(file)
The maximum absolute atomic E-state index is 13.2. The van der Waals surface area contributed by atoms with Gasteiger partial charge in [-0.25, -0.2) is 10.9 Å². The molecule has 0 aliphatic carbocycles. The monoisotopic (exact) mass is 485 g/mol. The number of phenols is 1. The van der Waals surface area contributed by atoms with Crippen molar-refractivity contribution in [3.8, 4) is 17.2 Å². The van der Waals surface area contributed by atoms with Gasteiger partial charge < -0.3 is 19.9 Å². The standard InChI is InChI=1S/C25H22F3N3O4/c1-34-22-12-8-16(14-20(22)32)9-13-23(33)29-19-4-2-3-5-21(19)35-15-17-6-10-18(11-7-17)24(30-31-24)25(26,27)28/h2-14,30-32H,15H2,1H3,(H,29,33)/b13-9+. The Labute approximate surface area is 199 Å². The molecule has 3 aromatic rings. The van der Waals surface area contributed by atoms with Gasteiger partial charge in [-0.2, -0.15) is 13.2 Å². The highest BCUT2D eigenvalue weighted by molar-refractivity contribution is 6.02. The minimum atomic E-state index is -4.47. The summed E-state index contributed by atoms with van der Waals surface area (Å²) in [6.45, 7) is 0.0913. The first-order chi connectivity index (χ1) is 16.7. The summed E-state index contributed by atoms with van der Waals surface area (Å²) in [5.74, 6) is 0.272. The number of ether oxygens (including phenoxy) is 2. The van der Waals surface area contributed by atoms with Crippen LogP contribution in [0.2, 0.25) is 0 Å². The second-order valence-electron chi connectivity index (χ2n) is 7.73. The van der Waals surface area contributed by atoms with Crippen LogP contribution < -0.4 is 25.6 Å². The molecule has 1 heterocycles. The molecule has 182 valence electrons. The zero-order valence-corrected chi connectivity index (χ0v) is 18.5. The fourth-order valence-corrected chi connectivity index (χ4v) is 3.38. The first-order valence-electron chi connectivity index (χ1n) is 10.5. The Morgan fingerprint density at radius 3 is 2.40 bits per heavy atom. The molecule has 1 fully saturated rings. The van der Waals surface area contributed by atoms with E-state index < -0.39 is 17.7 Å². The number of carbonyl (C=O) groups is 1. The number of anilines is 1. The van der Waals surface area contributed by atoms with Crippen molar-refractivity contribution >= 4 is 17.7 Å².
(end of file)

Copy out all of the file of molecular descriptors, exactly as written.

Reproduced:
The maximum absolute atomic E-state index is 13.2. The van der Waals surface area contributed by atoms with Gasteiger partial charge in [-0.25, -0.2) is 10.9 Å². The molecule has 0 aliphatic carbocycles. The monoisotopic (exact) mass is 485 g/mol. The number of phenols is 1. The van der Waals surface area contributed by atoms with Crippen molar-refractivity contribution in [3.8, 4) is 17.2 Å². The van der Waals surface area contributed by atoms with Gasteiger partial charge < -0.3 is 19.9 Å². The standard InChI is InChI=1S/C25H22F3N3O4/c1-34-22-12-8-16(14-20(22)32)9-13-23(33)29-19-4-2-3-5-21(19)35-15-17-6-10-18(11-7-17)24(30-31-24)25(26,27)28/h2-14,30-32H,15H2,1H3,(H,29,33)/b13-9+. The Labute approximate surface area is 199 Å². The molecule has 3 aromatic rings. The van der Waals surface area contributed by atoms with Gasteiger partial charge in [-0.2, -0.15) is 13.2 Å². The highest BCUT2D eigenvalue weighted by molar-refractivity contribution is 6.02. The minimum atomic E-state index is -4.47. The summed E-state index contributed by atoms with van der Waals surface area (Å²) in [6.45, 7) is 0.0913. The first-order chi connectivity index (χ1) is 16.7. The summed E-state index contributed by atoms with van der Waals surface area (Å²) in [5.74, 6) is 0.272. The number of ether oxygens (including phenoxy) is 2. The van der Waals surface area contributed by atoms with Crippen LogP contribution in [0.2, 0.25) is 0 Å². The second-order valence-electron chi connectivity index (χ2n) is 7.73. The van der Waals surface area contributed by atoms with Crippen LogP contribution < -0.4 is 25.6 Å². The molecule has 1 heterocycles. The molecule has 182 valence electrons. The zero-order valence-corrected chi connectivity index (χ0v) is 18.5. The fourth-order valence-corrected chi connectivity index (χ4v) is 3.38. The first-order valence-electron chi connectivity index (χ1n) is 10.5. The Morgan fingerprint density at radius 3 is 2.40 bits per heavy atom. The molecule has 1 fully saturated rings. The van der Waals surface area contributed by atoms with E-state index < -0.39 is 17.7 Å². The number of carbonyl (C=O) groups is 1. The number of anilines is 1. The van der Waals surface area contributed by atoms with Crippen molar-refractivity contribution >= 4 is 17.7 Å².